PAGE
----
The state-of-art features of the Scorpene submarines include superior stealth and the ability to launch a crippling attack on the enemy using precision guided weapons.
The attack can be launched with torpedoes as well as tube launched anti-ship missiles whilst underwater or on surface.
The stealth features will give it an invulnerability unmatched by many submarines, officials said.
The Scorpene submarine is designed to operate in all theatres including the tropics.
All means and communications are provided to ensure inter-operability with other components of a Naval Task Force.
It can undertake multifarious types of missions, including anti-surface warfare, anti-submarine warfare, intelligence gathering, mine laying and area surveillance, which are typically undertaken by any modern submarine.
Built according to the principle of Modular Construction at the Mazagon Dock Shipbuilders Ltd, the construction of the submarine involves dividing it into a number of sections and outfitting them concurrently, said officials.
The equipment is mounted in a special manner and then embarked into the sections.
“The complexity of the task increases exponentially as it involves laying kilometres of cabling and piping in extremely congested compartments. Further, the stringent tolerances of the Scorpene required to be maintained were indeed a challenge, but were successfully achieved by MDL with traditional skill, determination and tenacity,” an official said.
All equipment has been installed in the submarine with 95 per cent cabling and piping also being completed.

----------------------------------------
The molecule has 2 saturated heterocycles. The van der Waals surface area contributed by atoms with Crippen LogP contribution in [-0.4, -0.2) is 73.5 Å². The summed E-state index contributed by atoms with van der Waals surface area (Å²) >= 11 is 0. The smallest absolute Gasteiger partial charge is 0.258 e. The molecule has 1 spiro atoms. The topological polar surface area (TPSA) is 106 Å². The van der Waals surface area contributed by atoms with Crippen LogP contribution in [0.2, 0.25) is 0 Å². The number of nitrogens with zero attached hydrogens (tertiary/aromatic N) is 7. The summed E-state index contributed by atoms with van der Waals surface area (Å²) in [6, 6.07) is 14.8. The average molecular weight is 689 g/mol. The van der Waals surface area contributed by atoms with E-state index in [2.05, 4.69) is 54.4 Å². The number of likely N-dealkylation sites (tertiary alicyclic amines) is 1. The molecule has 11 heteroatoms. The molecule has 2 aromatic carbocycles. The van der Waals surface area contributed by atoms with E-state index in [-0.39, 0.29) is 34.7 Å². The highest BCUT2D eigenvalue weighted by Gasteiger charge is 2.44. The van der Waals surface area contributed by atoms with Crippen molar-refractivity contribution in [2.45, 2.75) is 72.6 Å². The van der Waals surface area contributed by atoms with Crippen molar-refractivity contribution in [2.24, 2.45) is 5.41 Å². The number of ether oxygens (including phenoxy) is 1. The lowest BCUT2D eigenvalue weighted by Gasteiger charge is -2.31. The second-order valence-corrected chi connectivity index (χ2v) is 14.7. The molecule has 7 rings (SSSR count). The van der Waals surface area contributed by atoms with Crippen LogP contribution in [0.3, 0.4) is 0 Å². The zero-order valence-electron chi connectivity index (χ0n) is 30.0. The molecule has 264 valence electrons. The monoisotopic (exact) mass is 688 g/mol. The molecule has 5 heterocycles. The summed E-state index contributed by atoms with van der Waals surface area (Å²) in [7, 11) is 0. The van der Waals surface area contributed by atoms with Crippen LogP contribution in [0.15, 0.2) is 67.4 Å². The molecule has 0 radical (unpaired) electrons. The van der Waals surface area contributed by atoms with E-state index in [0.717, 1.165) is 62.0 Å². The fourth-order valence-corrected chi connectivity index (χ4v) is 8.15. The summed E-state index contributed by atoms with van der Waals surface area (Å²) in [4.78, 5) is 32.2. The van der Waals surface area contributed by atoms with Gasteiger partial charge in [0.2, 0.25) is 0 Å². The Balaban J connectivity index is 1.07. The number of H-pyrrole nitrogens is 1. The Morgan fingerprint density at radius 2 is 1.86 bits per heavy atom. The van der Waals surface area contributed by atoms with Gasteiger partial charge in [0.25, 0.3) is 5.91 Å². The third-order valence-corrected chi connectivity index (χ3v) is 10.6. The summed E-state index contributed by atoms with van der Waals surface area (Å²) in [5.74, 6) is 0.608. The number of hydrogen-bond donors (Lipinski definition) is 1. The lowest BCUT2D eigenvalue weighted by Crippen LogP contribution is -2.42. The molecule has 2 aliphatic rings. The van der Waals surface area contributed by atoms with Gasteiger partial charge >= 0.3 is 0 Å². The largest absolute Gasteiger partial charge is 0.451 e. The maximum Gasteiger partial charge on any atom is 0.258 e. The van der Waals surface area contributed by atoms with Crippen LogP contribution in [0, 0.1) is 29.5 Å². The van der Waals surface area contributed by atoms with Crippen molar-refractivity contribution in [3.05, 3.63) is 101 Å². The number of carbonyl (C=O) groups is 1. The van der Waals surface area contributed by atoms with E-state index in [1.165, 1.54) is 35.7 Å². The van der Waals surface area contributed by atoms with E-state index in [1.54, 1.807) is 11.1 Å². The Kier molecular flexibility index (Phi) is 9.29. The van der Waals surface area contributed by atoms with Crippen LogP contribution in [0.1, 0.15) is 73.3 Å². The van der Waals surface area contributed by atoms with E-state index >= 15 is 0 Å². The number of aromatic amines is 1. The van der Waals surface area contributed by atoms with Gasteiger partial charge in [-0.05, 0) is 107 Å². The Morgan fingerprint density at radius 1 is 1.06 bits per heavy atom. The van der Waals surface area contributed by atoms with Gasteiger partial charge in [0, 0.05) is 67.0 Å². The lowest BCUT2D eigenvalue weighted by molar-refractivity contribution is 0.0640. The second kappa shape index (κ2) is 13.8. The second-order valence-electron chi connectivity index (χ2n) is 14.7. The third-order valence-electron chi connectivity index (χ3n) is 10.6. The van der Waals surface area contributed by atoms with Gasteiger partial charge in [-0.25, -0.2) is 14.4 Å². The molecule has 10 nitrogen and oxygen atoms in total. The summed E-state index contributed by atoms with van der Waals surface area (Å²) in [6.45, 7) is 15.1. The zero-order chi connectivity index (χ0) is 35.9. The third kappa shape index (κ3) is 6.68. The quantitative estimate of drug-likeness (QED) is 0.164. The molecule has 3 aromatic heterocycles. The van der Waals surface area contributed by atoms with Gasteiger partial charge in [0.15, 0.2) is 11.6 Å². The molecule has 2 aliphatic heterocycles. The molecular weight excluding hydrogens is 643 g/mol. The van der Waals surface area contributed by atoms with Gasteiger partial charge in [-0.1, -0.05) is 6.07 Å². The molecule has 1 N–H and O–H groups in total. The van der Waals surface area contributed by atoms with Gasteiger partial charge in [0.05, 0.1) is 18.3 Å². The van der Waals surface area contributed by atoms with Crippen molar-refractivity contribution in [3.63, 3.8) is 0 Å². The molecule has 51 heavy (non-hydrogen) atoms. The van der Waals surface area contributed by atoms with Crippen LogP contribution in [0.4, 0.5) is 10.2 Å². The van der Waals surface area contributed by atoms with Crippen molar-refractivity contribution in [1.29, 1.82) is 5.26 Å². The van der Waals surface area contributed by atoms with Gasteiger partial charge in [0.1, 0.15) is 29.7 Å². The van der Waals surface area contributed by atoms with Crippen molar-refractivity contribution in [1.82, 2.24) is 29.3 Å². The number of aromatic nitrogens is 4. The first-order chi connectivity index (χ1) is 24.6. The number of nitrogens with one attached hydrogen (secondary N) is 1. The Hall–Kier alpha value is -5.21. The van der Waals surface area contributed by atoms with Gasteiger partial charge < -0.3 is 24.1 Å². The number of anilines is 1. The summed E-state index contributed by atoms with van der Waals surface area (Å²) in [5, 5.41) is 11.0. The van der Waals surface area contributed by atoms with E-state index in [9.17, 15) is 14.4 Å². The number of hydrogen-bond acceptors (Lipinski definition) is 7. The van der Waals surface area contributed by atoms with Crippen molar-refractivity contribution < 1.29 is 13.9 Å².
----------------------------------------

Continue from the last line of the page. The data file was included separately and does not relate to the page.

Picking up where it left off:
Pressure testing, setting-to-work and commissioning of various systems of the submarine is presently in progress and would continue after the launching of the submarine.
“All-important safety milestone of vacuum testing was completed in the first attempt itself, and within a single day on January 5 this year. This matched the record of Kalvari, the first Scorpene class submarine, which also completed the Vacuum Test in one shot, a feat unmatched in the annals of submarine construction,” an official said.
From its launch to December 2017, the submarine will undergo rigorous trials and tests both in harbour and at sea, on surface and under water.
“These trials are designed to test each system to its fullest capacity. Thereafter she would be commissioned into the Indian Navy as INS Khanderi. This would be preceded by the commissioning of Kalvari later this year. The other four submarines will follow in the wake of Khanderi at intervals of nine months,” the official said.
The boat is named after the first Khanderi, a diesel-electric submarine which was commissioned into the Indian Navy in 1968, and decommissioned in 1989.
In 2005, India purchased six Scorpene submarines for $3 billion.
These submarines are being manufactured under a technology transfer agreement by the state-owned Mazagon Docks in Mumbai in collaboration with French group DCNS.
The submarines were initially to be delivered between 2012 and 2016, however the project is running almost four years behind schedule and the first of the six Scorpene submarines, INS Kalvari, is currently undergoing sea trials.